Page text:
I remember thinking – knowing really, during that indescribably difficult and painful time of my life when all of my doubts were finally being dealt with – that this darkness and self-hatred was something I was destined to endure until I died. I remember this feeling, hopelessness, being all that I could feel for some time.
I was losing my faith. I was losing the core of who I thought I was. I’ve tried to describe this pain before but my words can’t do it justice. This was an involuntary reversal of that which I once KNEW; that my god existed, loved me, and had plans for my life. To know something and then to no longer know that something, especially something so vital to my own existence, can be absolutely devastating. It was for me.
For over two years I wanted to end my life every day. It seemed like the only way.
Eventually I began to accept who I had become, I stopped lying to myself and calling myself a believer. I wasn’t one anymore and for a long time I was ashamed of it. Eventually it became the thing I am most proud of.
Today I’m writing this for those of you that find yourselves in a place similar to where I was just a few years ago. Those of you struggling to understand who it is that you are and to come to grips with the terms of your existence. I’m writing today to tell those of you who fear god’s wrath or your family’s rejection that god is not a threat and a family that rejects you for being exactly who you are isn’t one worth having. I want you to know that you deserve to be exactly who you are without shame or fear. You don’t have to pretend if you don’t want to, nor do you have to meet anyone’s expectations.
I’m writing this because I know that there are thousands of you out there who, because of the idea that you are totally depraved and unworthy of anything but punishment has been pounded into you for your entire life, need to know these things; this idea is irreconcilably wrong and you are not the first nor the last to endure this – you are a member of a family of people who prefer truth over comfort, happiness over devotion, and doubt over false certainty. You are a unique member of a community of millions of people who have been exactly in the midst of their own version of where you are now. You need to know this. You need to know that even though right now you feel like no one else in the entire world understands the pain you feel and the loneliness of moving from one station in life to another – we do.
I’m writing this to say that, if you need it, my door is open. I’ll provide whatever advice you may need, bringing my own experiences into what you are dealing with or if you want I’ll just shut up and listen. I’m only an email away.
Many people don’t understand the drive I have to help people make it through their crisis of faith. To clear up any mystery or confusion, this isn’t in the least about “converting” people to atheism. My goal is to make sure that the group of people that are most in need yet the most ignored have someone to turn to when all seems lost. I don’t personally care if anyone seeking my help renounces faith altogether. That would be selfish. I just want people to know that, no matter what, it gets better and the result is well worth the pain.Suicide rates of gay teens and young adults are through the roof, and while I haven’t seen any studies about people dealing with the results of a lost faith, my own experience tells me that this, too, is driving suicide rates due to the despair which so often accompanies doubt. I bother because I wish someone had bothered with me and I wish I would have had the courage to reach out to someone sooner than I did.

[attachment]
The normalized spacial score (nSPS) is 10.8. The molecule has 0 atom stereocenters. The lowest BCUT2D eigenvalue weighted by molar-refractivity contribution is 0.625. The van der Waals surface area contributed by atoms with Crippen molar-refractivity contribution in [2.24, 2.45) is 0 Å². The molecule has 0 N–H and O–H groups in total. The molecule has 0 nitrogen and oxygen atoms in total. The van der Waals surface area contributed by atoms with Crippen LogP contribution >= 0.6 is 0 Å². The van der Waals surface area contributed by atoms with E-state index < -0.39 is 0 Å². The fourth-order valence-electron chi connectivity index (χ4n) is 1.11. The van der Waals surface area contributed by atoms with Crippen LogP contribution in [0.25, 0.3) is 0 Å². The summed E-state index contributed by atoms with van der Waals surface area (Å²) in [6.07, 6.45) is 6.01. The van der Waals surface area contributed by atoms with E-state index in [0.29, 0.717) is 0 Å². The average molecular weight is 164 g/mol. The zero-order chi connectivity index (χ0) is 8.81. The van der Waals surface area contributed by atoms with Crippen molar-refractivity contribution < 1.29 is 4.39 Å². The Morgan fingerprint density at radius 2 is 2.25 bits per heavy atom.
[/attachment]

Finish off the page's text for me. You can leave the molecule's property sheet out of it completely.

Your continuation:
For my former brethren in the church:
I know, I get it. This sounds absolutely awful from your perspective. I’m potentially taking someone away from “salvation” and grace. I totally understand why you might be upset at this prospect…but what I don’t think you understand is that these people hurt, they hurt in ways that you probably don’t understand and I’m sorry to say it but you’ve probably had your chance to help …and unfortunately you probably blew it. The Church just isn’t good at helping doubters because the real issues never really get discussed. If you’ve never been in those shoes it’s just not something you can understand, much less help someone else with. So, respectfully, I ask that you work with me here. If the lives of these people are as important to you as they are to me, I need you to put away your dogma for a moment and consider the consequences of someone taking his life over doubt because of your inability to help him cope. It may be the most important thing you ever do to just help someone find this page or some other resource for doubters. Please put these lives first. If you know a member of your church or youth group and you think they need help please get in touch with me or someone else who can help, someone who’s been there. There ARE doubters in your congregation, they may even be in your pulpit.
Matt Oxley is a former fundamentalist Christian turned atheist living in Middle Georgia. He writes about his experiences living in the Deep South as an atheist activist and critic of Christian society. You can reach him at RevOxley501@gmail.com, on twitter @RevOxley, and on Facebook here.